Gábor Melis' () blog - TECH

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Higgs Boson Machine Learning Challenge Bits and Pieces

The Higgs Boson contest on Kaggle has ended. Sticking to my word at ELS 2014, I released some code that came about during these long four months.

MGL-GPR is no longer a Genetic Programming only library because it got an another Evolutionary Algorithm implementation: Differential Evolution. My original plan for this contest was to breed input features that the physicists in their insistence on comprehensibility overlooked, but it didn't work as well as I had hoped for reasons specific to this specific contest and also because evolutionary algorithms just do not scale to larger problem sizes.

In other news, MGL got cross-validation, bagging and stratification support in the brand new MGL-RESAMPLE package documented with MGL-PAX which all of you will most definitely want to use. My winning submission used bagged cross-validated dropout neural networks with stratified splits so this is where it's coming from.

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Higgs Boson Machine Learning Challenge Post-Mortem

Actually, I'll only link to the post-mortem I wrote in the forum. There is a also a model description included in the git repo. A stand-alone distribution with all library dependencies and an x86-64 linux precompiled binary is also available.

This has been the Kaggle competition that attracted the most contestants so it feels really good to come out on top even though there was an element of luck involved due to the choice of evaluation metric and the amount of data available. The organizers did a great job explaining the physics, why there is no more data, motivating the choice of evaluation metric, and being prompt in communication in general.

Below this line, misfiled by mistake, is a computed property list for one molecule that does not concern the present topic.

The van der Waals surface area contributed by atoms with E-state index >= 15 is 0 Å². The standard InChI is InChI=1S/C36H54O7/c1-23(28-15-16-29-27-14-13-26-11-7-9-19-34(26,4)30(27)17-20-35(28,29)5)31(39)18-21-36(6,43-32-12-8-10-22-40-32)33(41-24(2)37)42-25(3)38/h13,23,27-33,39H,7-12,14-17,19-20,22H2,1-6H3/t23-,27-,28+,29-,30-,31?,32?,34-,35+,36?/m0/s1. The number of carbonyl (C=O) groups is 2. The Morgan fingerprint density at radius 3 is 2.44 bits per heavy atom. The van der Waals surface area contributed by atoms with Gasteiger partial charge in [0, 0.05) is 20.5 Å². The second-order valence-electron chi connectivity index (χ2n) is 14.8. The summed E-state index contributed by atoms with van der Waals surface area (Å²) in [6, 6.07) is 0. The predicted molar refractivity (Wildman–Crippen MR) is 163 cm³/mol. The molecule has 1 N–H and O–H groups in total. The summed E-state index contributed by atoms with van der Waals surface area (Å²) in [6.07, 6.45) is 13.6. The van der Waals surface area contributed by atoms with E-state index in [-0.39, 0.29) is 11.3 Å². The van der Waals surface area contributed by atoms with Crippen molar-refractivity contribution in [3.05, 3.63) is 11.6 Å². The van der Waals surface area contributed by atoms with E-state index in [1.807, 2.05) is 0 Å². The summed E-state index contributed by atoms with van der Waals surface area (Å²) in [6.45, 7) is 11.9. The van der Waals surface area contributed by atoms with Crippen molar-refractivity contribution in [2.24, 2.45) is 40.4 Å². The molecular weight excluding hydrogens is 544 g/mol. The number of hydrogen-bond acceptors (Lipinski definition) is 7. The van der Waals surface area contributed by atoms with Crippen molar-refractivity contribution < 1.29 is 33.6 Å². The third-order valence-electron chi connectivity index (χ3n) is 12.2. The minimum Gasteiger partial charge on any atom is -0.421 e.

I hope that the HEP guys will find this useful in their search for more evidence of tau tau decay of the Higgs boson. Note that I didn't go for the 'HEP meets ML Award' so training time is unnecessarily high (one day with a GTX Titan GPU). By switching to single precision floating point and a single neural network, training time could be reduced to about 15 minutes with an expected drop in accuracy from 3.805 to about 3.750. Even with the bagging approach the code logs out-of-bag estimates of the evaluation metric after training each constituent model and the training process can be C-c'ed early. Furthermore, the model can be run on a CPU with BLAS about 10 times slower than on a Titan.

Liblinear Support Added to cl-libsvm

In addition to the cl-libsvm asdf system, there is now another asdf system in the cl-libsvm library: cl-liblinear that, predictably enough, is a wrapper for liblinear. The API is similar to that of cl-libsvm.

Stackoverflow Post-Mortem

After almost two years without a single competition, last September I decided to enter the Stackoverflow contest on Kaggle. It was a straightforward text classification problem with extremely unbalanced classes.

Just as Bocsimackó did the last time around, his lazier sidekick Malacka (on the right) brought success. I would have loved to be lazy and still win, but the leaderboard was too close for comfort.

Overview

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Hung Connections

My ISP replaced a Thomson modem with a Cisco EPC3925 modem-router to fix the speed issue I was having. The good news is that the connection operates near its advertised bandwidth, the bad news is that tcp connections started to hang. It didn't take long to find out that this particular router drops "unused" tcp connections after five minutes.